Those cuts for fossil fuels compare with a 38.5% increase in education spending. Maybe that's because oil-field workers aren't big contributors to the Democratic Party the way teachers' unions are. But piling new taxes on oil companies while boosting teachers' salaries is not going to make America energy independent. You won't get very far pumping a lesson on Women's History Month into your tank.

Meanwhile, in yet another power grab, Obama's EPA wants to slap costly new regulation on refineries and other industrial boilers. Its initial job-killing plan was estimated to cost American workers $3.9 billion annually. EPA Director Lisa Jackson seemed surprised at the level of opposition but subsequently offered a new plan estimated by the EPA to be 46% less expensive.

Amazingly, Jackson claimed that the new plan, at about half the cost, would accomplish essentially the same environmental goals as the first one. That being the case, why wasn't the less costly plan offered to begin with? Since it seems to pull these plans out of thin air whenever it is politically expedient to do so, maybe the EPA can come up with a third plan that is less costly still.

In fact, Jackson's giveback is typical for this administration. What the Obama EPA seeks is not a reasonable level of regulation -- that is to say, minimal regulation necessary for public welfare -- but regulation so far-reaching that private businesses operate at the behest of bureaucrats. Having mugged American business and threatened to strip them of every dime of profit, the agency now decides to make nice and allow some American corporations to subsist within a system of state corporatism.

But not those that produce or burn fossil fuels. The revised regulations on industrial boilers carved out an exemption for schools, hospitals, and some small businesses but did nothing to ease the burden on larger companies. Why is it that teachers, once again, are suddenly exempt from the burden of regulation while energy companies are not? Teachers are being rewarded for being good little Obama comrades, while those connected with fossil fuels are blacklisted. Maybe it's because energy companies actually produce something of value and have the ability to create private sector jobs independent of government. Evidently no one in the Obama administration wants to see those kinds of companies prosper. 

Underlying Obama's energy policy is the goal of de facto nationalization of all major sectors of the economy. Drilling in the Gulf may be allowed to resume, although gradually, but Obama has not backed down on his socialist agenda. His latest budget doubles down on subsidies for green vehicles and alternative fuels. He continues to rally support for alternative fuel mandates, a backdoor means toward carbon emissions control. And Obama's friends at the Environmental Resources Defense Council are promoting CAFE standards of 60 mpg by 2025, a goal that would run the American auto industry into the ground a second time and bankrupt consumers as well. The only thing that has changed is that, with gas prices climbing over $4 a gallon, Obama needs cover through the 2012 election for an energy policy that is not working.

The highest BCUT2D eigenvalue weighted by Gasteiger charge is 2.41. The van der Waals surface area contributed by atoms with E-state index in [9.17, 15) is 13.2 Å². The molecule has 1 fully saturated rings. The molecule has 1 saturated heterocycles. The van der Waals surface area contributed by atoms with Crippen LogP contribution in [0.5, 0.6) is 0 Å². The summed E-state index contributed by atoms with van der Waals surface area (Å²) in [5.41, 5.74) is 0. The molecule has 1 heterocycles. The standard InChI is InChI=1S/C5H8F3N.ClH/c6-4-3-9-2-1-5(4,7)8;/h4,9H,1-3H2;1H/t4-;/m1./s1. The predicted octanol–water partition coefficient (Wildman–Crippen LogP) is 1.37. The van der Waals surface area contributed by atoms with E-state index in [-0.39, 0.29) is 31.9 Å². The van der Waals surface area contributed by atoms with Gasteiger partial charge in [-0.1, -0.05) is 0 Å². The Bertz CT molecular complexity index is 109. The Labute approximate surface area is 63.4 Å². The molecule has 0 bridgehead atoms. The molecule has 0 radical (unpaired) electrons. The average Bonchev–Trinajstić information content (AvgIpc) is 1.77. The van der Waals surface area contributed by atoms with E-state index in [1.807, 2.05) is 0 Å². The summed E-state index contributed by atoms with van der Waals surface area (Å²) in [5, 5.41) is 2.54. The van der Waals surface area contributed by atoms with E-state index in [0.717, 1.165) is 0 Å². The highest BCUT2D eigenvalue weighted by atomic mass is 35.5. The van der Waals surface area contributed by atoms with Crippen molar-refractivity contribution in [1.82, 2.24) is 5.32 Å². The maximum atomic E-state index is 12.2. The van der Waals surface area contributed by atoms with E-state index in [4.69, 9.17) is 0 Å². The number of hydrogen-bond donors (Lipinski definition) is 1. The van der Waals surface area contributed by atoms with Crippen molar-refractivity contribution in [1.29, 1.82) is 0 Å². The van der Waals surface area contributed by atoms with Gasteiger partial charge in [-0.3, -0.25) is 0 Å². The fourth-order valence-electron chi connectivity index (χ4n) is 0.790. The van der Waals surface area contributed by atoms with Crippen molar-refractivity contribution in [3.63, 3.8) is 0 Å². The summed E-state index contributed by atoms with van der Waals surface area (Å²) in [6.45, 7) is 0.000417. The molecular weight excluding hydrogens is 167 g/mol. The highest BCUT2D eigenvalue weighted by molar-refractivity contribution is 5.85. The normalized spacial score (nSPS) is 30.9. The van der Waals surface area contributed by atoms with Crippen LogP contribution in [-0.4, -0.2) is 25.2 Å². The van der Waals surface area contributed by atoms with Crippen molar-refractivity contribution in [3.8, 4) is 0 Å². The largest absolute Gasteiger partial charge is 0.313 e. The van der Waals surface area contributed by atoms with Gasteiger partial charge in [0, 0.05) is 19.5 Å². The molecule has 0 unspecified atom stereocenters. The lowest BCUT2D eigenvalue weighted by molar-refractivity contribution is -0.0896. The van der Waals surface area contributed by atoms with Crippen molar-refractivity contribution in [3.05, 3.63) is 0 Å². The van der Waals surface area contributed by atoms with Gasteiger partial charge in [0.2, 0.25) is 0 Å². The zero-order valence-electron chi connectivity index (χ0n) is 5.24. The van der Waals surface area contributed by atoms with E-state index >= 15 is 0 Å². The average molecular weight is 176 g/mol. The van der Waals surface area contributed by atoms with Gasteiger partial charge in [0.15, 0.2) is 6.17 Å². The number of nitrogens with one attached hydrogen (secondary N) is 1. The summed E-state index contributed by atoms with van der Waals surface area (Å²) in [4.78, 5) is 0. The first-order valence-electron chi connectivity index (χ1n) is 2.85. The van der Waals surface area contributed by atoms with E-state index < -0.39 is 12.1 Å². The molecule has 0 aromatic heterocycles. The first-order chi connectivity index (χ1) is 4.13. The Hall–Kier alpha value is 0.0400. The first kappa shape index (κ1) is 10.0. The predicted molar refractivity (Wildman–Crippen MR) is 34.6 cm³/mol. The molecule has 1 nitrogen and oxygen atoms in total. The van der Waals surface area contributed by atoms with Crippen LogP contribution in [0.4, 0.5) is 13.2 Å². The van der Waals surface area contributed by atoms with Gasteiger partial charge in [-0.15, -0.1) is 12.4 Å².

I suspect that more deep-water approvals are forthcoming, but not many and slowly. Even as a bipartisan resolution has been introduced in the House calling for faster permitting, there is no leadership on this issue from the White House. Or rather, there is leadership in the wrong direction. Obama managed to shut down deep-water permitting in the Gulf for an unprecedented ten months, then act like Santa Claus when he re-authorized a permit that had already been granted. What happens when he actually approves a permit for new drilling? He'll make it sound like we're on the way to $2 gas when, under his plan, we're on the way to no gas at all.

A lot of voters are unhappy because they know that Obama-style socialism is not working. They know that fewer Americans are working, prices are going up, and government debt is out of control. That's why they voted Democrats out of office in record numbers last November. Obama is attempting to placate the public by acting like he has learned his lesson and is willing to compromise. But approval for resumption of one deep-water well, or of a few wells in the coming months, is not compromise. It's a cynical ploy designed to deflect attention from the continuing takeover of the energy sector.

Jeffrey Folks is the author of many books and article on American culture.